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China looks at purchasing European bonds as Airbus deal signed
Publication Date : 31-08-2012
China may buy more European government bonds, providing eurozone debt risk can be contained, Premier Wen Jiabao told visiting German Chancellor Angela Merkel yesterday.
An agreement with Germany to purchase 50 Airbus jets for US$3.5 billion was signed in Beijing yesterday, a timely boost for German trade as the European powerhouse shows signs of being hit by the eurozone crisis.
Wen expressed confidence about the euro and the European Union economy in talks with Merkel, who sought to reassure Beijing that Europe is committed to overcoming the debt crisis.
"China will enhance communication and consultation with the EU, the European Central Bank, relevant monetary funds and major countries to support indebted EU members," Wen said.
China hopes the EU can find a balance between fiscal austerity and economic stimulus, he said.
"The European debt crisis is worsening and gives rise to serious concerns in the international community. Frankly speaking, I am also worried," Wen told reporters after the talks.
He cited uncertainty over whether Greece will leave the eurozone and if Italy and Spain will take "comprehensive rescue measures", a reference to spending cuts and tax increases, to balance their budgets.
"Resolving these two problems rests with whether Greece, Spain, Italy and other countries have the determination for reform," the premier said. "Resolving the European debt problem requires fiscal tightening and finding a balance within individual economies."
Merkel's two-day visit is her second trip to China this year and takes place against the backdrop of the worsening EU debt crisis and weakening China-EU trade.
Since the two leaders met in February, China has unveiled a range of aid plans, including a contribution of $43 billion to the recapitalisation of the International Monetary Fund.
Merkel conceded in talks with Wen yesterday that the eurozone crisis was not over, but said reforms were starting to take effect.
"I told Premier Wen that a number of reforms are taking place, and that there is an absolute political will to turn the euro into a strong currency again," she said at a news conference.
China may buy short-term EU government bonds in small quantities but it is too risky to sharply load up on EU debt as the situation in Greece, Italy and Spain may worsen in September, said Zhang Monan, an economist with the State Information Centre, a government think tank.
"The premier's remarks expressed a strong sign to support its biggest trading partner as well as help stabilise confidence in the euro and the world's economic recovery," Zhang said.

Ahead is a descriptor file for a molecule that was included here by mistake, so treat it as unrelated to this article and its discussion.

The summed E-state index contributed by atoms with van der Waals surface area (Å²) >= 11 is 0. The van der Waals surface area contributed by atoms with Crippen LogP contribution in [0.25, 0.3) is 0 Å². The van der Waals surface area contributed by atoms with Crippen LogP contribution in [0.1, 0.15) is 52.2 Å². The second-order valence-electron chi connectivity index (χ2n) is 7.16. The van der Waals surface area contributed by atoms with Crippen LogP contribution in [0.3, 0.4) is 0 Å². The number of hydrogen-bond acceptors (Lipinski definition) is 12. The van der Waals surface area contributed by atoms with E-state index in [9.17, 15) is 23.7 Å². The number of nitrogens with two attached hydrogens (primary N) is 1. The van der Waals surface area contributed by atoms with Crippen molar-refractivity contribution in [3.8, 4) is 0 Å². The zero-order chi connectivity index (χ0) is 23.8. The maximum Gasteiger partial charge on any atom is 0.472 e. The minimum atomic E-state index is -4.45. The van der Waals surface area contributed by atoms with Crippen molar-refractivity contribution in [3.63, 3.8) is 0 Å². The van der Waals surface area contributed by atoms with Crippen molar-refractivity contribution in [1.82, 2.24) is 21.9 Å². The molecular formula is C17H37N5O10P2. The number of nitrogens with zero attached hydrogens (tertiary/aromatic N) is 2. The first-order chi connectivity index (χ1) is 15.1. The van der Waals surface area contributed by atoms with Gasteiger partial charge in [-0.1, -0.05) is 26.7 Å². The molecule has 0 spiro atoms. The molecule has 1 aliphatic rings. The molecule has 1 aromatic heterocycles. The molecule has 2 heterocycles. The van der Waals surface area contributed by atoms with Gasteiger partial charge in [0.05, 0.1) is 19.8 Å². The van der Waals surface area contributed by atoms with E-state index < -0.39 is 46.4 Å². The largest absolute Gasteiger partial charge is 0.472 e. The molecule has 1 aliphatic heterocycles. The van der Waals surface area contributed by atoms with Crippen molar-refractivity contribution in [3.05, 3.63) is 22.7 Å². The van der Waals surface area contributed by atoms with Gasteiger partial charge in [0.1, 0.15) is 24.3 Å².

The EU debt crisis has depressed demand for Chinese exports and contributed to China's most serious growth cooling in three years.
Sino-EU trade dropped 8.9 per cent from a year earlier to $48 billion in July, while China's exports to the EU fell 16.6 per cent to $29.37 billion.
In talks with Merkel, Wen highlighted the importance of strengthening China-Europe economic and trade relations.
But yesterday did see a major trade deal. ICBC Financial Leasing, the leasing arm of the Industrial and Commercial Bank of China, signed an agreement with Airbus SAS to buy 50 Airbus A320-family planes, including 20 A320 new engine option aircraft. The deal is worth $3.5 billion, based on catalogue price.
This is the first time that China ordered A320 neo. They are scheduled to enter service from 2015.
Earlier this year, the government suspended granting approvals to $12 billion worth of Airbus orders, a result of a dispute between China and Europe over the EU's Emissions Trading Scheme, which will impose a carbon tax on airlines from 2013.
China and Germany also signed more than 10 other agreements, covering aviation, automobiles, communication, energy, the environment, health and maritime cooperation.
Germany is China's top trade partner in the EU, with nearly half of all European exports to China coming from Germany, and nearly a quarter of all EU imports from China landing in Germany.
Trade between the two countries reached $169 billion in 2011, an 18.9 per cent rise on the previous year.
Merkel, who is paying her sixth visit to China since she took office in November 2005, said Germany and China share a wide range of common interests.
"The two countries are highly dependent on each other," said Liu Liqun, a specialist on German studies at the Beijing Foreign Studies University.
Liu cited the appeal of Germany's advanced technology to China and China's market potential for Germany.
Wang Haifeng, director of international economics at the Institute for International Economic Research, which is affiliated to the National Development and Reform Commission, said the two countries should jointly fight against trade protectionism to combat global economic woes.
Zhou Wa contributed to this story.